La Nina
La Nina Reuters

Weather cycles El Nino and La Nina are caused by the ocean surface interacting with the atmoshphere in the Pacific Ocean, particularly in the tropical regiaon. Whenever something changes in the ocean, it impacts the weather patterns, temperatures and currents. Basically, the weather pattern shifts between warm (El Nino) to neutral (or cold La Nina) about every 3-4 years.

Usually, before La Nina builds up, cool water wells up to just under the surface in the tropical Pacific. As the weather moves East, the interaction of the atmosphere and ocean helps bring the cool water up, but scientists are still studying why and how. Over time, the ocean surfact temperature drop lower than normal and both weather patterns peak during wintertime.

Scientists from the National Oceanic and Atmospheric Administration, among others, have many different ways to tell what changes are happening in the Pacific and what it means for us on land. El Nino, for instance, is tracked by satellite. NOAA has a research ship dedicated to working on a buoy network that assits the observation system. In today's intensive computing age, large computer models, like the one pictured above, use enormous amounts of data from many sources to figure out what it all means.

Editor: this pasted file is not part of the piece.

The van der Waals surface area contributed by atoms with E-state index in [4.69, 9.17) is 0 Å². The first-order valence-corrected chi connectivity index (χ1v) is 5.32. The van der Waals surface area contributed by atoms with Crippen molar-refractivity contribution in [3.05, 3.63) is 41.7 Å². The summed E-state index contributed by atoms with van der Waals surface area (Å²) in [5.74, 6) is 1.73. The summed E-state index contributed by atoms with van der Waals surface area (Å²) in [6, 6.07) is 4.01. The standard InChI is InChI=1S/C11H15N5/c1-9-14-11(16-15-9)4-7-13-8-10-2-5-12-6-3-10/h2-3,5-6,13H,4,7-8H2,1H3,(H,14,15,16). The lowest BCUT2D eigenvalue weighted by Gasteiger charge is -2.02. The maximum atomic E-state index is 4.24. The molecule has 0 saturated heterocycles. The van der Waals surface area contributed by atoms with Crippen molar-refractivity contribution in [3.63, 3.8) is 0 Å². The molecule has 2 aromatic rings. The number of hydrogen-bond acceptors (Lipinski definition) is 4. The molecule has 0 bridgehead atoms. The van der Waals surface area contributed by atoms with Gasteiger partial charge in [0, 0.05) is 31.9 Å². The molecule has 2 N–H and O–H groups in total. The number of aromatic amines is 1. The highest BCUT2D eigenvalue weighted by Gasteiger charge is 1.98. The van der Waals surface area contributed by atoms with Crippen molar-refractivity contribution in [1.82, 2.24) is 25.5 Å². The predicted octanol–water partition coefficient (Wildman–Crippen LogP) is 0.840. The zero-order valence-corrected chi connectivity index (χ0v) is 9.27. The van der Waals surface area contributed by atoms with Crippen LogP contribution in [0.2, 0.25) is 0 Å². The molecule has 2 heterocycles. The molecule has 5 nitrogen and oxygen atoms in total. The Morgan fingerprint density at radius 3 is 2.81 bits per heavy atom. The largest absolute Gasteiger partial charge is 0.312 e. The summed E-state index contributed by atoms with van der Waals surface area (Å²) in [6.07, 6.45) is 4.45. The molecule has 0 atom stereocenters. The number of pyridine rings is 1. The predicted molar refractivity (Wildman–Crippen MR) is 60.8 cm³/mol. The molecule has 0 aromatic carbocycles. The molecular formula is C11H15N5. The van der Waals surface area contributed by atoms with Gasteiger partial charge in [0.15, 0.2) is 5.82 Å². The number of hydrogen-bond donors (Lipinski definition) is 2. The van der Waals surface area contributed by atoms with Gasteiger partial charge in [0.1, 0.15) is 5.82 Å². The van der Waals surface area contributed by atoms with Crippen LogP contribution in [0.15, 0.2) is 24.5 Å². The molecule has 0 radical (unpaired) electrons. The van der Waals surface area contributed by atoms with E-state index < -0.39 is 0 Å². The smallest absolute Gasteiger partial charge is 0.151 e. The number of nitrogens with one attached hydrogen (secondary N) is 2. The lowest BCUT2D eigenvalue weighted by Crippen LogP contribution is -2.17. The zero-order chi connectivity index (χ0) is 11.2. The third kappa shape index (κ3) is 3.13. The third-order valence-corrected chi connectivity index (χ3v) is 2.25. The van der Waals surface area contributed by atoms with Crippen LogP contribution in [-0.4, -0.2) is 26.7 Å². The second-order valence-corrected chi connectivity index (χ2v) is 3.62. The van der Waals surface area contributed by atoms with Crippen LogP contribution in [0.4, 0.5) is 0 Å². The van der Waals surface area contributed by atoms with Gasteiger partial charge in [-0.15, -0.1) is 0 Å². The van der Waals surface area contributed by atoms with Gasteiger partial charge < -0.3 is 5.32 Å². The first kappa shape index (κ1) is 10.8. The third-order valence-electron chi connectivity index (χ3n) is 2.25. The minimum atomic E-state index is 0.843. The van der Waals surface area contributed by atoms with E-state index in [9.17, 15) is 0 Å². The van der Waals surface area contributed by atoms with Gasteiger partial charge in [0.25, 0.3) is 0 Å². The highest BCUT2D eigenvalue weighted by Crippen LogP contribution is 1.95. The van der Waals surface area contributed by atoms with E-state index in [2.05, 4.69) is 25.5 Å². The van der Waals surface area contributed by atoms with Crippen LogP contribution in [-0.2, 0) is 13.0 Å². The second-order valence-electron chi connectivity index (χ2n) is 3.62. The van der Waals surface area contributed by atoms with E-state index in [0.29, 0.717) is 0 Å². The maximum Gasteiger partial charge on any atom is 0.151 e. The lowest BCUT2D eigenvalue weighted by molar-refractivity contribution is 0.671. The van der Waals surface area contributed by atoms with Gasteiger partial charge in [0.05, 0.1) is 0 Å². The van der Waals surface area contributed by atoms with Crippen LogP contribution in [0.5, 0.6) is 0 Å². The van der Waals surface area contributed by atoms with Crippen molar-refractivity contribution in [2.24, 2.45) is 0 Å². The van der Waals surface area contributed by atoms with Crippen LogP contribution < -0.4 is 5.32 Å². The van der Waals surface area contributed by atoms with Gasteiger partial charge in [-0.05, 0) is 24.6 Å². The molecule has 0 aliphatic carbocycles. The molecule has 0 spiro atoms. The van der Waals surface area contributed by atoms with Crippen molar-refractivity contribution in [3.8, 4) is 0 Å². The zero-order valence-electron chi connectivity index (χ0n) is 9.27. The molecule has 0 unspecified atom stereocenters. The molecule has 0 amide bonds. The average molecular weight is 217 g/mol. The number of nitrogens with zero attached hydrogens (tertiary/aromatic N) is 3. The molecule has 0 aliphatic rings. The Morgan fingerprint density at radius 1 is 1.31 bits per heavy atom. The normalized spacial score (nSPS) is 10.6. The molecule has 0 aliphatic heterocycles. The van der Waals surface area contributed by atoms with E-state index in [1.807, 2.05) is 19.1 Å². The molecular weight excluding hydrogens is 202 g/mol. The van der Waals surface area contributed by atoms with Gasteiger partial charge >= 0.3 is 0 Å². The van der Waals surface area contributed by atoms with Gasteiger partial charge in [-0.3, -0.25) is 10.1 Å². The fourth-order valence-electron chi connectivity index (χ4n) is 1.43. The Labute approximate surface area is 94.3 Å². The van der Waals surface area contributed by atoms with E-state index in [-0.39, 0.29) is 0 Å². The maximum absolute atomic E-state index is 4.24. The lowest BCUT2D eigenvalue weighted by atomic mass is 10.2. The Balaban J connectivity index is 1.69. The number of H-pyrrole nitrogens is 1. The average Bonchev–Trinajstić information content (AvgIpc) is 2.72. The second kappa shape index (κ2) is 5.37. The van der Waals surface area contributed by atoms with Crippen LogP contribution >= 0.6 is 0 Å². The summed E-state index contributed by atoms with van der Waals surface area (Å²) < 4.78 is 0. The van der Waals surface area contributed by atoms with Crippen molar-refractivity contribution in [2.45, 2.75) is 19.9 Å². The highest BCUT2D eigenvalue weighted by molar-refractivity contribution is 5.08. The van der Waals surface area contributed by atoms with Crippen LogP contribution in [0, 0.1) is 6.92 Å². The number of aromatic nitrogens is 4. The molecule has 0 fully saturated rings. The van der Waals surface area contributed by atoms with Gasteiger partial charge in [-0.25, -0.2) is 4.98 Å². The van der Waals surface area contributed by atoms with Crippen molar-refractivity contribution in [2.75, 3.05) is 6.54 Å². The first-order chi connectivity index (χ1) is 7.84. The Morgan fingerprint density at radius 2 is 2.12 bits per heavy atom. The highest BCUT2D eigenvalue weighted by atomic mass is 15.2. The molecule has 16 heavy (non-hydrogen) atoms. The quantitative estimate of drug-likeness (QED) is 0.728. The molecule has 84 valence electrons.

What it Means for Our Weather

In the U.S. La Nina affects the weather in the opposite way El Nino does. La Nina brings wet weather to the north and dry weather to the south, 2010 not withstanding. Experts say there hasn't been back to back wet La Nina years in the South, so people should count on it being rather dry this winter.

Additionally, the La Nina cycle lasts from 9-12 months, according to NOAA, with the last one (before last year) occurring in 1995. In the tropics however, these cycles are reversed, with La Nina bringing more rain and El Nino being the agent of desert winds.

As we learn more about these patterns, we can better predict any extreme events like floods and droughts that could be intensifing because of global warming. Furthermore, if we know it's going to be exceptionally hot or cold, we can make better use of our energy that can have a big impact on things like transportation and farming. It's best to think of all the systems being related and remember that even though we don't fully understand the cycles' causes, that we can still have an impact in our towns cities by doing more to save energy and recycle things like water and compostable materials.

Must Read: NOAA's La Nina Page